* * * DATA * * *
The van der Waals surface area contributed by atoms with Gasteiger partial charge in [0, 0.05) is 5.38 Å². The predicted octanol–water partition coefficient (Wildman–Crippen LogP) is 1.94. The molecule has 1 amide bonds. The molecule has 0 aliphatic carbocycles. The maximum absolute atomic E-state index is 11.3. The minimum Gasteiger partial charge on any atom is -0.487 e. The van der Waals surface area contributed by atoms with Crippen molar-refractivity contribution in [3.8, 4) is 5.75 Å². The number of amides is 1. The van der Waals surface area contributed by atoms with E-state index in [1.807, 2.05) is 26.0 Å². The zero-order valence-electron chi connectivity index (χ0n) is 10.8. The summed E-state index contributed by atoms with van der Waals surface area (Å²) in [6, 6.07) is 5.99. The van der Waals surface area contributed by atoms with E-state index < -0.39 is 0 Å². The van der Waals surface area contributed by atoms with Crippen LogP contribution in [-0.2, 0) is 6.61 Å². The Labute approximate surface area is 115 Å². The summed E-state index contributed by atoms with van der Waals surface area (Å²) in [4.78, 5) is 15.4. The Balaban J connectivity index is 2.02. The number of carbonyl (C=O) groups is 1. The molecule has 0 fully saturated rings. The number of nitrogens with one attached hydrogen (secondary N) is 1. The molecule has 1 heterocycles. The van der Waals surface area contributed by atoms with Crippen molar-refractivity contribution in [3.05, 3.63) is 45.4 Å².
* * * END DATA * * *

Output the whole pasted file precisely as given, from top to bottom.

The van der Waals surface area contributed by atoms with Gasteiger partial charge in [0, 0.05) is 5.38 Å². The predicted octanol–water partition coefficient (Wildman–Crippen LogP) is 1.94. The molecule has 1 amide bonds. The molecule has 0 aliphatic carbocycles. The maximum absolute atomic E-state index is 11.3. The minimum Gasteiger partial charge on any atom is -0.487 e. The van der Waals surface area contributed by atoms with Crippen molar-refractivity contribution in [3.8, 4) is 5.75 Å². The number of amides is 1. The van der Waals surface area contributed by atoms with E-state index in [1.807, 2.05) is 26.0 Å². The zero-order valence-electron chi connectivity index (χ0n) is 10.8. The summed E-state index contributed by atoms with van der Waals surface area (Å²) in [6, 6.07) is 5.99. The van der Waals surface area contributed by atoms with E-state index < -0.39 is 0 Å². The van der Waals surface area contributed by atoms with Crippen LogP contribution in [-0.2, 0) is 6.61 Å². The Labute approximate surface area is 115 Å². The summed E-state index contributed by atoms with van der Waals surface area (Å²) in [4.78, 5) is 15.4. The Balaban J connectivity index is 2.02. The number of carbonyl (C=O) groups is 1. The molecule has 0 fully saturated rings. The number of nitrogens with one attached hydrogen (secondary N) is 1. The molecule has 1 heterocycles. The van der Waals surface area contributed by atoms with Crippen molar-refractivity contribution in [3.05, 3.63) is 45.4 Å².